* * *
So where does this leave us? Some confidence we have in the fact that the social landscape favors the politics of the Future. Great tasks manifest ahead to move that landscape away from the Parties of War and Wall Street. Base-building organizations across the country, some housed in places like encuentro 5, are alive to the possibility of more systematic assertion in the political domain. What consistently fails us is a widened historical imagination. We fear the lunatics and run for shelter – inconsistent with our own self-awareness that their roof is rickety. The tasks of an expanded political imagination are already available: (a) the Little Things: passage of the Employee Free Choice Act, which would build up the enclaves of organized labor, an increase in the minimum wage, an allowance for bankruptcy judges to write down mortgage debt, so an end to the foreclosure epidemic; (b) the Big Things: revitalization of the public sphere, an increase in public goods (transport, schools, housing) not only for their usefulness but because these would allow a serialized, privatized population to get a sniff of social solidarity, to give us a cultural preview of a socialist, communitarian world. If we relied upon each other and saw each other more, we would build trust in our capacity to shape this world. That was the lesson of Occupy – and it endures.
But neither this – not social democracy – nor that –planetary humility: The IMF forecasts that by 2016 China will be the world’s most powerful economy. That date is within reach. But the US political class has denied its importance to the population. When Empires collapse they prefer to go to war rather than to allow a peaceful transition. World War Two heralded the collapse of the British Raj just as the Napoleonic wars led to the usurpation of Holland’s preeminent position. Empires stubbornly try to hold on, unwilling to read the tealeaves. The finance capitalists are the canaries, hastening from the old center of empire to the new – fleeing Amsterdam for London in the eighteenth century, and then London for New York in the last one, and now from New York draining investment capital into the Pacific Rim and other emergent centers. In the 1920s, the old war dog Winston Churchill bemoaned, “I would rather see Finance less proud and Industry more content.” Too late. Money had already fled, and the deindustrialization of Britain left Manchester and Sheffield as heritage towns and not the powerhouses that they once were. The anatomy of old imperial decline contains the anatomy of the decline of the American Empire and of the American Dream. Detroit (Michigan), Gary (Indiana), Solvay (New York) – shadows of what they once were, ghosts of industrial might.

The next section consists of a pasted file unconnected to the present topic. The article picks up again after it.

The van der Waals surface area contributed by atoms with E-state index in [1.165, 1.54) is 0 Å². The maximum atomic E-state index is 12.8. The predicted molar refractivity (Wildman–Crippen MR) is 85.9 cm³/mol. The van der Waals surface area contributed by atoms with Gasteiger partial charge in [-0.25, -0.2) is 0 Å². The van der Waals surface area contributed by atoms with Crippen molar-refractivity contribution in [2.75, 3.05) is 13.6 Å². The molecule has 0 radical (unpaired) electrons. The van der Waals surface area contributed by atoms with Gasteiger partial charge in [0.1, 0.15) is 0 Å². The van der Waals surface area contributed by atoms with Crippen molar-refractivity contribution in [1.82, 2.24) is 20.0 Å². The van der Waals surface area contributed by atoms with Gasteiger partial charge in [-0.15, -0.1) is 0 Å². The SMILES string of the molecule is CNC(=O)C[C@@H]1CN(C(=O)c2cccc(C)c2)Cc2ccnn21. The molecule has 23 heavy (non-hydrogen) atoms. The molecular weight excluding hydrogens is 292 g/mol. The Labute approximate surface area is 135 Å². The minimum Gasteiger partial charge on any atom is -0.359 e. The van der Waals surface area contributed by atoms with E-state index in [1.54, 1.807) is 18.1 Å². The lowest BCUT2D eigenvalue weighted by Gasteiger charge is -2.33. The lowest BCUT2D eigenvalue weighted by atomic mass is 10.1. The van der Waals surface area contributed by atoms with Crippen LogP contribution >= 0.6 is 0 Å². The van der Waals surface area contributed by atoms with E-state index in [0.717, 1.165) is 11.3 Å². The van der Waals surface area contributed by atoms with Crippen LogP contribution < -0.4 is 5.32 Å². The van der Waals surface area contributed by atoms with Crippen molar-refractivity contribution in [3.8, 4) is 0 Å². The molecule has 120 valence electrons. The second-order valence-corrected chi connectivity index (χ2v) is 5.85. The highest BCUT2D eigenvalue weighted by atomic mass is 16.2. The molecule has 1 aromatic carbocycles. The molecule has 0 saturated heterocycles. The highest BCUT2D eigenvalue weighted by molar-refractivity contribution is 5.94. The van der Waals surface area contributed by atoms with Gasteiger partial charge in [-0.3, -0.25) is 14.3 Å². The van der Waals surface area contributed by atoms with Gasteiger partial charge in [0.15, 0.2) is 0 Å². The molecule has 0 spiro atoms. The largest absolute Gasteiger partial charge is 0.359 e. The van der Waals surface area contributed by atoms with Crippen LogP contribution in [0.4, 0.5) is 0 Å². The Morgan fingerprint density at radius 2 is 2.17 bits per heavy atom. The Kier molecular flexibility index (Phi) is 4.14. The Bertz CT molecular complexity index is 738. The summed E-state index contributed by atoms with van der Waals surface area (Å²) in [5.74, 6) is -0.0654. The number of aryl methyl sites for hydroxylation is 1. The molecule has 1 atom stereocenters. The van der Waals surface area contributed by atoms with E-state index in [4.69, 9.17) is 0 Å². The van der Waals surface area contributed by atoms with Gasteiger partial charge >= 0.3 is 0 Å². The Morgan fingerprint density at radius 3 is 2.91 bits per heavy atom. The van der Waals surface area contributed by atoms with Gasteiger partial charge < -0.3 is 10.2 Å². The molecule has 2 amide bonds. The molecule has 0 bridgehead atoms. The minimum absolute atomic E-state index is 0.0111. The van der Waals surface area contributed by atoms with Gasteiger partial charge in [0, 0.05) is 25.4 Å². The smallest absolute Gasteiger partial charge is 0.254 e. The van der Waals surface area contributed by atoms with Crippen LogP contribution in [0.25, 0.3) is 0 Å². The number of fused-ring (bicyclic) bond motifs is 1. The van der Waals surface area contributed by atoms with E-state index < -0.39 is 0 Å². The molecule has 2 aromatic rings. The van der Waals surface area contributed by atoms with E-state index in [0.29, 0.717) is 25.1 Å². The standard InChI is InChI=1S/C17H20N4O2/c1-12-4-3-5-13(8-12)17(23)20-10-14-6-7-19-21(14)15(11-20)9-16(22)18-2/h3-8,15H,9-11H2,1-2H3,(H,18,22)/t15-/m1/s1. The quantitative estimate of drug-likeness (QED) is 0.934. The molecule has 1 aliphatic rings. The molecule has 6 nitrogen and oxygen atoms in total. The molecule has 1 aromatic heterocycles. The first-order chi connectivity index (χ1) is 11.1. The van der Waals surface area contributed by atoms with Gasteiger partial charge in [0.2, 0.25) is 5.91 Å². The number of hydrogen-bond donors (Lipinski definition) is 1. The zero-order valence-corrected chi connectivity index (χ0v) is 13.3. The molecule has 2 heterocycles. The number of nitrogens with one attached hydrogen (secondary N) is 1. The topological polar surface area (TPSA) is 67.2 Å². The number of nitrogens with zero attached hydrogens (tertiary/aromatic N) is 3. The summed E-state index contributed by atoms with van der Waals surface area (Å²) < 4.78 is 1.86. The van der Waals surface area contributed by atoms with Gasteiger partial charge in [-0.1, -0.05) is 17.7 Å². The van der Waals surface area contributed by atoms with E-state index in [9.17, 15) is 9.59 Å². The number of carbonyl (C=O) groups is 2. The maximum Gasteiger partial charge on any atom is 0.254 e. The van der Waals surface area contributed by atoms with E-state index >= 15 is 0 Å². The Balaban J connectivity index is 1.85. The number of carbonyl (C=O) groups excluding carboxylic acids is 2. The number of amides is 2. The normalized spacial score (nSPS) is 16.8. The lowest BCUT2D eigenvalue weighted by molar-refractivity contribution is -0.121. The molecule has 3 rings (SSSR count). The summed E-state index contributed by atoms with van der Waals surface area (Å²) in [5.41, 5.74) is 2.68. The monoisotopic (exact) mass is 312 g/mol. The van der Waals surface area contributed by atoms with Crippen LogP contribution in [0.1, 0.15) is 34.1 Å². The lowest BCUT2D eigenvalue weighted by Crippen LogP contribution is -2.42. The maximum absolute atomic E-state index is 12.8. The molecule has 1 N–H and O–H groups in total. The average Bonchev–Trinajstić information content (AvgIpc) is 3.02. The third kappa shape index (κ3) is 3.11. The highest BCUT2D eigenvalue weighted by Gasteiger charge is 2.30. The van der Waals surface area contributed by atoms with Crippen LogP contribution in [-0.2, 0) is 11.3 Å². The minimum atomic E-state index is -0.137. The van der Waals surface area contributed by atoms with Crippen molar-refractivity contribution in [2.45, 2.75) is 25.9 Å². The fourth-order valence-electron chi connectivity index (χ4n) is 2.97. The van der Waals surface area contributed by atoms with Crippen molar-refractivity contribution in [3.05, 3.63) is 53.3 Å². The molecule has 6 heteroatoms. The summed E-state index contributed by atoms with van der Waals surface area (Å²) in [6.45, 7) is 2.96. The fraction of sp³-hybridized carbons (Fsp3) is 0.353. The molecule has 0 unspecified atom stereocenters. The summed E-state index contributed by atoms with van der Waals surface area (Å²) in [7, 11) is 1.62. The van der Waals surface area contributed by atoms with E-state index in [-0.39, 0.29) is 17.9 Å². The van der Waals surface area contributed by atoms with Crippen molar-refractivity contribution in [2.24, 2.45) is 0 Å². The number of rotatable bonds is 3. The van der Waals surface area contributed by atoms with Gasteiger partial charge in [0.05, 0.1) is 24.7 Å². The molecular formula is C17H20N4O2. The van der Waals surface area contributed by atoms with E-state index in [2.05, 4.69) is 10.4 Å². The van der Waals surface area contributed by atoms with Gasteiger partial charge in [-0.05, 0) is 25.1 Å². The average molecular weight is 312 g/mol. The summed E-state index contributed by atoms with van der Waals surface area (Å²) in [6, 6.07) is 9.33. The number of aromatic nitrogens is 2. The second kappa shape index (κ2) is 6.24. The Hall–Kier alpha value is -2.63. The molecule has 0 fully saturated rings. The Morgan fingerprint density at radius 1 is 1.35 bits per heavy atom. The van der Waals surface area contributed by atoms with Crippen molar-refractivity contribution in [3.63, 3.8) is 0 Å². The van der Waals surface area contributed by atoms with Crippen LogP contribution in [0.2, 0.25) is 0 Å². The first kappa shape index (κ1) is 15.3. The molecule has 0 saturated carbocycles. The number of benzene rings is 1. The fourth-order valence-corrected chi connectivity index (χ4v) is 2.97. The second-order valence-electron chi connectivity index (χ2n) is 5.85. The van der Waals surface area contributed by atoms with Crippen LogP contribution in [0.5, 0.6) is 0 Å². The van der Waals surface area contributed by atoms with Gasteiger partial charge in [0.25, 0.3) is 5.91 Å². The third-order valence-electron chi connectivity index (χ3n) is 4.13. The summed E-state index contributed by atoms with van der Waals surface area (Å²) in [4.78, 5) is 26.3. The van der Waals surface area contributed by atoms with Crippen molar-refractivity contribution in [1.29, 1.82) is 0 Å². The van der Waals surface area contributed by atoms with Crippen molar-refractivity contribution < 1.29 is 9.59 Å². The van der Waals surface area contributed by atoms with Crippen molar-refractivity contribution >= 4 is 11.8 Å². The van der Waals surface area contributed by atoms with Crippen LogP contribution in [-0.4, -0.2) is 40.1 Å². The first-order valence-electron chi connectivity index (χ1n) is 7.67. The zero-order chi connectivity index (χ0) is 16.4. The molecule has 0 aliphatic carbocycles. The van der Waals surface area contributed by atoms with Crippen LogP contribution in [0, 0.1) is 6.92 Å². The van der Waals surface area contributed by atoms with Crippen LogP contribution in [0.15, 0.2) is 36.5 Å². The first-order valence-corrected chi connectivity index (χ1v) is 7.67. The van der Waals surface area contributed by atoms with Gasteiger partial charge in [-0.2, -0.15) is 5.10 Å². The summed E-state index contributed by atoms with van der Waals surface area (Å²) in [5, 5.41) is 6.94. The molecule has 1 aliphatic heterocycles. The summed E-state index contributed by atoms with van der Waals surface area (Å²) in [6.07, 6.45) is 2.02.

Belligerent talk backed up by the menace of aerial bombardment threatens a planet that does not seem to have the appetite for another superpower. The Chinese are content with multi-polarity, since their entire foreign policy seems driven by the Treaty of Westphalia – you do your thing, we will do ours. This is a historical opening for the planet, with regionalism allowing for the emergence of new kinds of solution, whether in Latin America (with their own trading agreements and political platforms) or in South-West Asia (with India-Iran-Afghanistan-Pakistan creating a new Southern Silk Road). The Southern Silk Road is an important development in the creation of regionalism, linking South Asia to Central Asia, and West Asia to China. No longer will these regions need to go through the US and European-dominated routes to conduct their trade. The hub (US-Europe) and spokes (the rest) approach to world affairs is being rendered anachronistic by these developments. As a result of the growth of regionalism, US primacy and its unipolar approach is being set aside. The deepening links with Iran are a testament to the lack of US domination in the region, and of its political failure to isolate Iran. Americanism is a false utopia; regionalism is today’s reality.
* * *
Capitalism’s general tendency is toward dehumanization: to let loose the Four Horsemen of the Modern Apocalypse – Poverty, War, Social Despair and Climate Change. It is clear that this system is not capable of a humane future. It will drift inexorably to fascism from above (to encage disposable people in prisons and highly-policed ghettoes) and to fascism from below (with the increase of socially dangerous political tendencies, whose imprints will be racist, misogynist, and xenophobic). The Rich, and their political minions, will fail the world. It is our task to save it.
[This article was originally published on CounterPunch.]